Following a Path to Fluency

Educators on the Big Island of Hawaii are successfully rebuilding fluency in the Hawaiian language. A new report shows how tribal colleges and Native communities on the mainland can replicate their work.

By Paul Boyer

Celebrating graduation at Ka Haka ʻUla O Keʻelikōlani, the College of Hawaiian Language at the University of Hawaii-Hilo

Nearly every tribal college teaches at least one indigenous language and many make a semester or two of language study a graduation requirement. Despite this work, however, most of these languages continue to lose speakers. Even some languages widely spoken twenty or thirty years ago—such as Crow and Navajo—are now considered threatened.

The crisis of language loss suggests that more needs to be done. However, the path forward is not clear, especially for small tribes with limited resources. Some Native leaders wonder if it is even possible to reverse language loss.

However, a model of success does exist. In Hawaii, a group of parents, teachers, and community activists created a unique language-centered education system that is now training its third generation of fluent Hawaiian speakers. Their work is bringing the language back to life.

In this system, children can attend preschool “language nests,” move seamlessly into elementary and high school programs where all instruction is in Hawaiian, and continue their studies at Ka Haka ʻUla O Keʻelikōlani, the College of Hawaiian Language at the University of Hawaii-Hilo, where Hawaiian is not only taught, but is also the medium of instruction.

The success of Hawaii’s approach is recognized within Native communities on the mainland. Yet some feel their model cannot be replicated. Hawaii has a relatively large Native population that shares a common language. Additionally, Hawaii’s language revitalization work is supported by the state and its higher education system. In contrast, most reservations on the mainland have small populations, limited resources, and little or no support from state educational systems.

Acknowledging the differences, William “Pila” Wilson and Kauanoe Kamanā nonetheless argue that Native communities on the mainland can implement many aspects of the Hawaii model and, further, that tribal colleges can play a key role in this effort. Wilson is professor of Hawaiian language, Hawaiian studies, and linguistics at Ka Haka ʻUla O Keʻelikōlani. Kauanoe Kamanā is director of UH-Hilo’s Hawaiian medium education laboratory school, Nāwahīokalaniʻōpuʻu.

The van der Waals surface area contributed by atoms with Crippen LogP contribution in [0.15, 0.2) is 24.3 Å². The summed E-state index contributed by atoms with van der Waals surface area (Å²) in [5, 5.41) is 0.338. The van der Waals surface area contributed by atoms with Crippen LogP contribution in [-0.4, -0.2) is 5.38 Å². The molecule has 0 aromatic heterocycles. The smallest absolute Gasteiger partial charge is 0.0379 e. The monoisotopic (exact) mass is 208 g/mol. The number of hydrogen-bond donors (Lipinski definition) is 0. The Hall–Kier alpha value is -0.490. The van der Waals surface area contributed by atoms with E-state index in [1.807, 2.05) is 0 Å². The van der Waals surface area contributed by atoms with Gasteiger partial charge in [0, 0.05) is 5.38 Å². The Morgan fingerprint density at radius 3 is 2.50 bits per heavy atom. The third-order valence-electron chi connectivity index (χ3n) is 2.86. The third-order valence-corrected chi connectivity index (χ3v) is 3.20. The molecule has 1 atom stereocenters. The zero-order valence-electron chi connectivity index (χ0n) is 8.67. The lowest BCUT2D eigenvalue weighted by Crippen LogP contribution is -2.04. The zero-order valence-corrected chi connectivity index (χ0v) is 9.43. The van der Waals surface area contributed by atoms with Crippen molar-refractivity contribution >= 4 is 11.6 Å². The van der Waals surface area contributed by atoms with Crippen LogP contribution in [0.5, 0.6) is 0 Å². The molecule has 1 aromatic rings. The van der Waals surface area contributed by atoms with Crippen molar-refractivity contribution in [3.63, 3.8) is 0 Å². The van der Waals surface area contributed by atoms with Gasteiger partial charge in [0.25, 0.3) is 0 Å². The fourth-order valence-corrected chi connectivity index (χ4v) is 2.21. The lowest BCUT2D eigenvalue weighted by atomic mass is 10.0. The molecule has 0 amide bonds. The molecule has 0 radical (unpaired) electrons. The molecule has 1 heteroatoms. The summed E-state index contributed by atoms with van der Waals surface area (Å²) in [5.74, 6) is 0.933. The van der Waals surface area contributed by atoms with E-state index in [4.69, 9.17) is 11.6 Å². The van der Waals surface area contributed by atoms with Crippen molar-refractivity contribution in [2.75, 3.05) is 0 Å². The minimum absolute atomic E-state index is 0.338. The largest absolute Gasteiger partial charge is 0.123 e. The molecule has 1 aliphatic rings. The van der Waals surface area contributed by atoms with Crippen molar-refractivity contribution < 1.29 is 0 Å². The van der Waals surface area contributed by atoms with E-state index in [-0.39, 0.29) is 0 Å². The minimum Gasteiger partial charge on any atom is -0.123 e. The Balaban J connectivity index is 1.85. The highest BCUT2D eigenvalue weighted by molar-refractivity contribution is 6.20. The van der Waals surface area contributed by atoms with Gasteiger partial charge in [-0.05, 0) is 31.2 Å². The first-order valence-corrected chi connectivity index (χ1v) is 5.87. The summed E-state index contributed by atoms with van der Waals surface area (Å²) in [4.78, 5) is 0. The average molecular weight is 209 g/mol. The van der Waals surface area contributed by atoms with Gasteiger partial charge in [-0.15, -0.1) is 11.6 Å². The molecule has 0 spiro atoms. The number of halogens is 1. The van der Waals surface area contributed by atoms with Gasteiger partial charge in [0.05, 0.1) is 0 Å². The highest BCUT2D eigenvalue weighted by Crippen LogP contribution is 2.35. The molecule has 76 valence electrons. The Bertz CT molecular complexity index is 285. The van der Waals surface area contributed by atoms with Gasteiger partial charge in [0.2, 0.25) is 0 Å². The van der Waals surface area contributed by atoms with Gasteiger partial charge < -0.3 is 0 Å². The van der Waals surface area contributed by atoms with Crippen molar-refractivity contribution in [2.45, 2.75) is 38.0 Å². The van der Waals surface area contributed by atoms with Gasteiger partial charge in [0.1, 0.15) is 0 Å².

In a new report commissioned by Native Science Report as part of its Voices of Language project, Wilson and Kamanā explain how their work can be applied to a small reservation in the American heartland.

“Our experience is that such a model can serve as a base from which language can spread in families and schools in a small community context such as exists on a reservation,” they write.

Multiple efforts are underway in Hawaii to teach and revitalize the language. The report focuses on Wilson and Kamanā’s work on the Big Island, where, as a young couple in the 1970s, they set out to learn Hawaiian and raise their children as fluent speakers. Working with a small group of like-minded parents, they helped establish the first preschool language nests and pushed public schools to provide instruction through Hawaiian.

Today, it’s normal to hear parents speaking Hawaiian to their children in stores

In 1978, Wilson was recruited to develop a Hawaiian Studies program at UH-Hilo. He made his acceptance contingent on being allowed to make Hawaiian the language of instruction in that program. In other words, students would not only study Hawaiian, they would complete their undergraduate degree in Hawaiian.

Their work, supported by other efforts in the region, led to development of a comprehensive preschool to graduate school education system that now allows children to learn the language, learn through the language, and build communities of fluent language speakers. “The movement is now well into its third generation with proficiency in Hawaiian spreading out in ripples,” they report.